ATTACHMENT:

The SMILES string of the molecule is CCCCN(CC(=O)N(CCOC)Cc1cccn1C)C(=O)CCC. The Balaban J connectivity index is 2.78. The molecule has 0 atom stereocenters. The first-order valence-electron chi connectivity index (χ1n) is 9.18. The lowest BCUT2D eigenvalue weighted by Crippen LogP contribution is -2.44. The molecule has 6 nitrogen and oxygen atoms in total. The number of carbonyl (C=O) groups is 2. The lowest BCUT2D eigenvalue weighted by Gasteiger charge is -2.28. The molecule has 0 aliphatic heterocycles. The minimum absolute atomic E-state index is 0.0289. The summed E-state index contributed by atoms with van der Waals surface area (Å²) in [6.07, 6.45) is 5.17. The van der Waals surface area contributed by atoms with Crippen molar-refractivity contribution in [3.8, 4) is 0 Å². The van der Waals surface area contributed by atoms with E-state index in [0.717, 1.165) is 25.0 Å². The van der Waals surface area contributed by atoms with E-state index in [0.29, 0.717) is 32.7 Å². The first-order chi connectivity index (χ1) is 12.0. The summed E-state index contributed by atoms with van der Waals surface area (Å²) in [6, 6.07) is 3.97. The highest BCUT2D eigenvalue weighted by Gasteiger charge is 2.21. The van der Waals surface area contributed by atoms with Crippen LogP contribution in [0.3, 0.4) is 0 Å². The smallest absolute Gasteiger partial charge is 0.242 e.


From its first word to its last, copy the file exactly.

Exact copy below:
The SMILES string of the molecule is CCCCN(CC(=O)N(CCOC)Cc1cccn1C)C(=O)CCC. The Balaban J connectivity index is 2.78. The molecule has 0 atom stereocenters. The first-order valence-electron chi connectivity index (χ1n) is 9.18. The lowest BCUT2D eigenvalue weighted by Crippen LogP contribution is -2.44. The molecule has 6 nitrogen and oxygen atoms in total. The number of carbonyl (C=O) groups is 2. The lowest BCUT2D eigenvalue weighted by Gasteiger charge is -2.28. The molecule has 0 aliphatic heterocycles. The minimum absolute atomic E-state index is 0.0289. The summed E-state index contributed by atoms with van der Waals surface area (Å²) in [6.07, 6.45) is 5.17. The van der Waals surface area contributed by atoms with Crippen molar-refractivity contribution in [3.8, 4) is 0 Å². The van der Waals surface area contributed by atoms with E-state index in [0.717, 1.165) is 25.0 Å². The van der Waals surface area contributed by atoms with E-state index in [0.29, 0.717) is 32.7 Å². The first-order chi connectivity index (χ1) is 12.0. The summed E-state index contributed by atoms with van der Waals surface area (Å²) in [6, 6.07) is 3.97. The highest BCUT2D eigenvalue weighted by Gasteiger charge is 2.21. The van der Waals surface area contributed by atoms with Crippen LogP contribution in [0.3, 0.4) is 0 Å². The smallest absolute Gasteiger partial charge is 0.242 e.